Sometimes Stu Weiss thinks he is “in a coevolutionary relationship with the Bay checkerspot butterfly,” the orange-flecked serpentine denizen he’s studied for four decades. “It nourishes me,” he says. “I nourish it.” Creekside Science’s chief scientist is known for helping monarchs and assembling a data trove called the Conservation Lands Network, among many accomplishments. But the checkerspot will always be his muse. Hard problems give Weiss juice, and the checkerspot has posed plenty of those.
He encountered the bug at Stanford University, chasing through fields of wildflowers to catch checkerspots under renowned biologist Paul Ehrlich. Nothing could be better. He chose fieldwork over grad school, at first. Worked for Ehrlich for years, got the PhD, and eventually started Creekside, a biodiversity and conservation consultancy.
In 1984, Weiss saw how a hill’s slope could determine how much sunshine checkerspot larvae encountered. Topographic complexity could be measured, predicted—and designed for. Since his 1988 paper planted that seed, ecologists have learned such complexity imparts resilience more generally, because species can easily move to better nooks.
Another checkerspot-triggered revelation in the early 1990s: Plumes of atmospheric nitrogen from cars and power plants were changing California. Nitrogen fertilized fast-growing weeds, which choked out the checkerspot’s host plants. Cattle grazing, Weiss realized, could keep the weeds down. Nonnative species could help native ones. The idea led to his seminal 1999 Conservation Biology paper, “Cars, Cows, and Checkerspot Butterflies.”
The 2023 Bay Nature Local Hero Awards
Every year, the Bay Nature board chooses four community-nominated leaders who are changing Bay Area nature and communities for the better. “These are folks who speak with their actions and choices over days, years, and decades and motivate us all to do the same,” writes our editor in chief, Victoria Schlesinger. Here are profiles of the other 2023 award winners:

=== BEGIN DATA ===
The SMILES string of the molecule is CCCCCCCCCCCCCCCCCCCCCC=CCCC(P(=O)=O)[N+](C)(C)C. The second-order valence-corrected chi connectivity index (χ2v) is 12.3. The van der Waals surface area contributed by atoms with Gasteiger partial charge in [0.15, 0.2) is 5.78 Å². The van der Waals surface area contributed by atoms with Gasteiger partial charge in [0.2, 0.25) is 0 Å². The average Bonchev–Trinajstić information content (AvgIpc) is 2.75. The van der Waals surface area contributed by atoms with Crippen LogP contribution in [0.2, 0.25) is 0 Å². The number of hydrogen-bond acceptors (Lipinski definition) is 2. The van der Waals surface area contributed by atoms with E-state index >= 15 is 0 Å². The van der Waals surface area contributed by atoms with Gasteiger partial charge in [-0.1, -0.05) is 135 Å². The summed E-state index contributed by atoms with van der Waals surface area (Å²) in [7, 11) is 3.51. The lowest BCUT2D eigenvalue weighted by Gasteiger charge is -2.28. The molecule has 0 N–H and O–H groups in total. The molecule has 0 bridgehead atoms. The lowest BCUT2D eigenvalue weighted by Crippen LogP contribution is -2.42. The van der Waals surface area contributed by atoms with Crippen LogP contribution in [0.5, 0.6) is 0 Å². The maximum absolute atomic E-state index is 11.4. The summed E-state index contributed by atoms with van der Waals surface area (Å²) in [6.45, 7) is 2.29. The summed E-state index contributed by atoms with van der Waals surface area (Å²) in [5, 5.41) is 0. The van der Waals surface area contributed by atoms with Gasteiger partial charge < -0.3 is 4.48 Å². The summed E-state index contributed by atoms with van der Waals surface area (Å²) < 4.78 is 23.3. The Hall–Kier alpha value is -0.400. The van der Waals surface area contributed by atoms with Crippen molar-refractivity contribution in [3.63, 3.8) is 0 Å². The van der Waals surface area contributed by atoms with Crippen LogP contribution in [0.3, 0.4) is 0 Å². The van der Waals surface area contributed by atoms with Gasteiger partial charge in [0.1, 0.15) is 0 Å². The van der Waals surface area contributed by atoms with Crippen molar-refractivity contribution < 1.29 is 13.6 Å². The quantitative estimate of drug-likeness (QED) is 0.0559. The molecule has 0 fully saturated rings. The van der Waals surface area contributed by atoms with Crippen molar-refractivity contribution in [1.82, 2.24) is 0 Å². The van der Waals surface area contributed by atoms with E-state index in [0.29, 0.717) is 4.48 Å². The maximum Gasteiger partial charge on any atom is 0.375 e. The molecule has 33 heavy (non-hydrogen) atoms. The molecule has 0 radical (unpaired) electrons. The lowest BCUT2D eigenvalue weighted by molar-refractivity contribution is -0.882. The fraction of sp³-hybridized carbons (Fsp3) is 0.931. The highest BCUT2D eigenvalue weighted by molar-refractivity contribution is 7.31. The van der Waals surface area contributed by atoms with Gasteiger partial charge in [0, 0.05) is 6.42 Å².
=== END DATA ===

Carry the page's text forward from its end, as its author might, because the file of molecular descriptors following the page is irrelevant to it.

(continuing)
Then the checkerspot taught Weiss how to transform science into action. He was commiserating with a conservation activist about how somebody should do something. They realized that something was up to them. Weiss dove into the slippery worlds of bureaucracy and real-
estate deals. He learned that conservation’s supposed enemies—
power-plant companies, ranchers—could make fine partners. His research helped establish a legal precedent that atmospheric nitrogen emissions require mitigation. It then became the basis for a $665 million habitat conservation plan, approved in 2013, for Santa Clara County, which is checkerspot central.
How long that took was one more lesson from the little butterfly. Saving a species is deeply gratifying, he allows—but “you’ve got to be in it for the long haul.”
Since 2006, Weiss, as the Conservation Lands Network’s science adviser, has been synthesizing—with hundreds of local experts—heaps of geographic species data, to inform upland conservation planning in the Bay Area. CLN is “a ready-made tool to look at the conservation values of any piece of land in the Bay Area,” Weiss says. Now, he adds, we need to amp up stewardship, so he’s working on a CLN 3.0 to address that.
On a January morning, Weiss stands in a South Bay eucalyptus grove he designed for monarchs. A curved row of newly planted red gums stands inside a row of red ironbarks: a growing wind block for butterflies. More nonnative species being put to use for the natives, Weiss notes, and as he talks, a butterfly flits by into the warm sun.
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